The best way to plant a vegetable garden is to plant your veggies in rows with each variety in its own row. You can also opt for a winter vegetable container garden.

To prevent pest infestation, you can plant herbs that are known to repel garden pests. Some of the herbs that emit a pungent smell and repel pests include sage, basil, lavender, and oregano. The smell is so strong that many pests cannot stand them. Other herbs taste terrible and pests avoid them at all costs.

The process of planting different plants to obtain specific benefits such as pest repelling is called companion planting. This is an age-old practice that also improves the health of plants. For example, if you live in a cool area, plant peas and broad beans together. If you live in Western Australia or other tropical areas, plant tomatoes mixed with carrots and beans.

Avoid using chemicals and herbicides to grow healthy and organic vegetables. Growing an eco-friendly garden is easy and features the following steps:

  • Create fertiliser from compost
  • Use mulch or a drip irrigation system to control water usage
  • Learn how you can attract friendly insects and birds to control garden pests
  • Apply companion planning

Regardless of the size of your garden, you can grow winter vegetables that do well in your climate. Plant the vegetables close together for a big harvest.

Those with small yards or the only space that is available is on the balcony can also grow winter vegetables.

How? By planting the vegetables in pots and crates. Peas and beans are a perfect example of vegetables that use up less space in your balcony.

The Best Time to Plant Your Winter Vegetables

Instead of planting all your vegetables at the same time, stagger them throughout the cold winter months and you will have a constant supply of fresh vegetables straight from your garden.

Want to Hire a Professional Gardener?

If you want the help of a gardening expert to grow winter veggies, head to Airtasker. You will find hundreds of skilled and experienced gardeners to help you create the perfect garden to grow winter vegetables. A professional gardener will also recommend the vegetables that grow in your climate and the best time to plant them.

Winter Vegetable Garden Planting Guide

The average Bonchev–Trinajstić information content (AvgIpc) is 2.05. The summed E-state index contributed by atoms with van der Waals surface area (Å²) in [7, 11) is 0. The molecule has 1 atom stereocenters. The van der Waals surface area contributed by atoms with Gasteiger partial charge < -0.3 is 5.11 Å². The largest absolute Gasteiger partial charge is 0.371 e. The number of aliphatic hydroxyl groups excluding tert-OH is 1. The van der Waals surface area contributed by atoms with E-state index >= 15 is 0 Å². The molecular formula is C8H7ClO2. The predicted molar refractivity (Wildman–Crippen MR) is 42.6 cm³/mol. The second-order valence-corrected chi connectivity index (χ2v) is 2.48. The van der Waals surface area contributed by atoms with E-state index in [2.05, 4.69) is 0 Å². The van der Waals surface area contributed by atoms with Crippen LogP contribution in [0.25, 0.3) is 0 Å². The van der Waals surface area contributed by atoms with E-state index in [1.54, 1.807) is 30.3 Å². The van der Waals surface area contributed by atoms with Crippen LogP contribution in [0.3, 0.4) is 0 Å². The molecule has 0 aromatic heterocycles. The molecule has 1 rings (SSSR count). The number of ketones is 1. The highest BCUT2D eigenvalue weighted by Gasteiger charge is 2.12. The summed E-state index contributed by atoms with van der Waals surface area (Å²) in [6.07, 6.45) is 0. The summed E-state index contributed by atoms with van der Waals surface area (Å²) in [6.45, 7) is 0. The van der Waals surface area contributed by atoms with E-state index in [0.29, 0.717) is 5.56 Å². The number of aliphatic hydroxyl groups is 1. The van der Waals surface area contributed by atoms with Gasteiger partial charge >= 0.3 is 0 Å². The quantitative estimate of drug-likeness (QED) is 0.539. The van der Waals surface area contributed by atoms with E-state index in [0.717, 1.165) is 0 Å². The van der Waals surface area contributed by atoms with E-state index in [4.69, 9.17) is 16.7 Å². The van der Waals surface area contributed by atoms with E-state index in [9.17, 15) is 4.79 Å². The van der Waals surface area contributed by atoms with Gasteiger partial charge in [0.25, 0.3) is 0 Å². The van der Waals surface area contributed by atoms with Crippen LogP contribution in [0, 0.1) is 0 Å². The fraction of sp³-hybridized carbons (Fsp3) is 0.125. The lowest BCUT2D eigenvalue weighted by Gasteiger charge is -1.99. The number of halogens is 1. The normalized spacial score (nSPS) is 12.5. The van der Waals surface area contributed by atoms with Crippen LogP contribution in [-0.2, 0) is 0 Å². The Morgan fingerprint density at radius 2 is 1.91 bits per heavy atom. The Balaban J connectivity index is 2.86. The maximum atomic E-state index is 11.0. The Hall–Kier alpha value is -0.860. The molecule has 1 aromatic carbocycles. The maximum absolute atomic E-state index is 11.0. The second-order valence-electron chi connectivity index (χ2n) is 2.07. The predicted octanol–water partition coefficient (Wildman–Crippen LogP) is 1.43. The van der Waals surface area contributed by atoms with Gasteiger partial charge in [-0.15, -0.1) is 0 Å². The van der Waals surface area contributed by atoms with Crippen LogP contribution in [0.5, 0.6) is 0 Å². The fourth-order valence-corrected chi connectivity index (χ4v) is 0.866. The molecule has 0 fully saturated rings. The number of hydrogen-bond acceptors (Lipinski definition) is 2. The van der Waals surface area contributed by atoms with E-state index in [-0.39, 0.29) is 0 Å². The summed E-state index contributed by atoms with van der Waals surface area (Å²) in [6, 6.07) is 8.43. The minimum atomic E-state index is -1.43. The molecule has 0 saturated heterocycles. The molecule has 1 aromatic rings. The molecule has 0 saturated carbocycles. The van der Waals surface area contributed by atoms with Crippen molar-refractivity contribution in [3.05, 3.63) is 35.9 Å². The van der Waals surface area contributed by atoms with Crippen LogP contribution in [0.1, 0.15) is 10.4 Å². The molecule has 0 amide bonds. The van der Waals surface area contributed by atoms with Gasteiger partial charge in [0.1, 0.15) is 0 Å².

Welcome to the Winter Vegetable Garden Planting Guide.

Winter is a slower time of the year in the garden, but is a still great time for the planting vegetables that like the colder conditions. Broad beans, peas, cabbage, spinach and turnips are all frost resistant.

The following Winter planting guide is for the Melbourne area and surrounds, where the climate is referred to as being temperate.

If you’d like some assistance with the maintenance or replanting of your vegetable garden, or perhaps some new garden beds, Yummy Gardens are more than happy to help.

Contact us with your enquiry, or call 0431 382 230.

Winter Planting

Months marked in green are suitable for planting any of the following vegetables.

Species

June

July

August

Artichoke (globe)
Asparagus
Beetroot
Broad Bean
Cabbage
Chicory
Dill
Endive
Garlic
Jerusalem Artichoke
Kohl Rabi
Leek
Lettuce
Marjoram
Mint
Mustard Greens
Onion
Parsnip
Pea
Potato
Radish
Rhubarb (crowns)
Rosemary
Sage
Shallot
Snow Peas
Spinach
Spring Onion
Thyme
Tomato
Watermelon

To Yummy Gardens Home from Winter Vegetable Garden Planting Guide

More Planting Guides from Winter Planting Guide

Heavenly Greens Blog

Looking for winter vegetables to grow in California during the drought? There are plenty to choose from. Even though there are drought conditions causing water usage to be restricted, you can still grow a bountiful garden. Many vegetables are tolerant to drier conditions and will thrive with little irrigation. Vegetables that thrive in drought conditions will grow much faster and be ready for harvesting much sooner. In fact, there a few vegetables that grow so quickly that if planted at different intervals, will allow the gardener to harvest the produce several times during the season.

Greens

Greens are easily grown and highly nutritious, many containing trace elements and an abundance of Vitamin C and K. Collard greens, kale, arugula, spinach, mustard and Swiss chard are just a few of the leafy greens that can be easily grown in a California garden. Leafy greens are excellent for salads, wraps and sandwiches and can also be added to many dishes for a touch of rich, green color. If you are tired of using the same old lettuce or spinach in your salads or on your sandwiches, try growing a few different varieties. Maybe you will find a few new favorites.

Roots

Next on the list is root crops. Because their roots dive deep into the soil, they do not have to use moisture from the surface to produce full, nutritious, ripened vegetables. Potatoes, beets, carrots, turnips, kohlrabi, radishes, garlic and onions are all grown under the surface of the soil. Not only doe they draw their water from the soil, they also take in a wealth of nutrients as well. Selenium, zinc, magnesium, manganese, calcium and potassium are found in soil in varying amounts. Root vegetables will continue to pull nutrients from the soil as long as they remain in the ground. Once they are harvested, however, they tend to lose them rather rapidly.